The Eurozone Returns to Growth

Research Edge Position: Long Euro (FXE); Short UK (EWU), Short British Pound (FXB)


Eastern Europe driven by Western European improvement


The Eurozone exited its worst recession since World War II in Q3, with GDP expanding 0.4% quarter-over-quarter. Continued economic improvement from Germany and France helped lift output from Eastern European states, which rely heavily on Western Europe as markets for its exports.


Growth was seen across much of the region, yet importantly gains by larger Western European economies appear to have encouraged growth in the peripheral and struggling economies. Germany grew 0.7% quarter-on-quarter and France gained 0.3%. Italy rebounded from -0.5% in Q2 to +0.6% in Q3, driven by stimulus measures and increased export appetite from the likes of Germany and France. The Netherlands and Austria also came out of their technical recessions, registering growth of 0.4% and 0.9% respectively, from contraction of -1.0% and -0.5% in Q2.


Quarter-on-quarter Eastern Europe improved sequentially, with growth in the Czech Republic of 0.6% and likely in Poland when the state releases its numbers. One negative divergence remains Hungary, which although improving from its Q2 contraction of -2.0%, recorded -1.8% growth in Q3.


Greece and Spain also failed to grow in Q3, with both declining 0.3% quarter-on-quarter. Greece recently made headlines with its government debt expected to balloon to 12.7% of GDP this year, a heavy upward revision that concerned EU Monetary Affairs officials that said the government is doing little to counteract the rise and return to the EU target rate of 3% or less. Spain continues to work through the severe depreciation of home and property prices with unemployment bordering 20%, a nasty tail we believe will negatively impact the country over the longer term.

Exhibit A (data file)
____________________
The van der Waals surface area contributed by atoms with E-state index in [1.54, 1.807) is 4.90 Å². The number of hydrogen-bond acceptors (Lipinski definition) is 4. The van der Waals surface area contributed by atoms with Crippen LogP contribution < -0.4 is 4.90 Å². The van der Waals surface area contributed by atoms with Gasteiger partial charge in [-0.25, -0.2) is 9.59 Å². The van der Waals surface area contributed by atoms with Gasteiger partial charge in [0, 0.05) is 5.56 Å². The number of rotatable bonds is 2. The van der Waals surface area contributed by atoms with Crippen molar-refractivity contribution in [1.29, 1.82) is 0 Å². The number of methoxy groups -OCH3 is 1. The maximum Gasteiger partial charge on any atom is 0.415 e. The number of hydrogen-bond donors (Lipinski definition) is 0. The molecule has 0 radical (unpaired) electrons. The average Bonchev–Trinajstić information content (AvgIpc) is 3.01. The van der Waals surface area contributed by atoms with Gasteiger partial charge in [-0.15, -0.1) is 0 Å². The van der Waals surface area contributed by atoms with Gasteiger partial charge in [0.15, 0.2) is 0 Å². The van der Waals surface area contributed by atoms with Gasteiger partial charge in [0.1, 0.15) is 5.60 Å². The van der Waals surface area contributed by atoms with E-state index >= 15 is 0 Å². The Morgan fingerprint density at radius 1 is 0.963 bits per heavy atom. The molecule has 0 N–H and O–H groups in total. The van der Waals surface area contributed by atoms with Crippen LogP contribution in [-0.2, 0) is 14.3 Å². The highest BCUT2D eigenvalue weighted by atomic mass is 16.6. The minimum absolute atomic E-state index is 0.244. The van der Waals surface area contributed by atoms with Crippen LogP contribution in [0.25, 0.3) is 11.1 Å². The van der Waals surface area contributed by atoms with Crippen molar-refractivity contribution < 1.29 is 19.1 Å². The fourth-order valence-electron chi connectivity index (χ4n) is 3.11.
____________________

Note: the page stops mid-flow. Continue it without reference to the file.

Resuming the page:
We’ve been seeing an unwinding of the beta trade in Eastern European equity markets over the last weeks, coming off year-to-date highs that outpaced their Western European peers.  However, as emerging markets we expect these countries to feed off of improved fundamentals in the West and investor appetite to seek attractive (higher) yields.


We bought the Euro (FXE) yesterday in our model portfolio against our short position in the British Pound. The Euro remains in a bullish formation: the TAIL (3 years or less) line of support underpins the TREND (3 Months or more) which underpins the TRADE (3 weeks or less). We see the ECB’s interest rate of 1% as bullish for the Euro compared to the Fed’s at 0-0.25%, and like the ECB’s rhetoric of reducing its quantitative easing measures. Today’s positive Q3 Eurozone GDP gave a lift to the Euro versus the USD.


Matthew Hedrick


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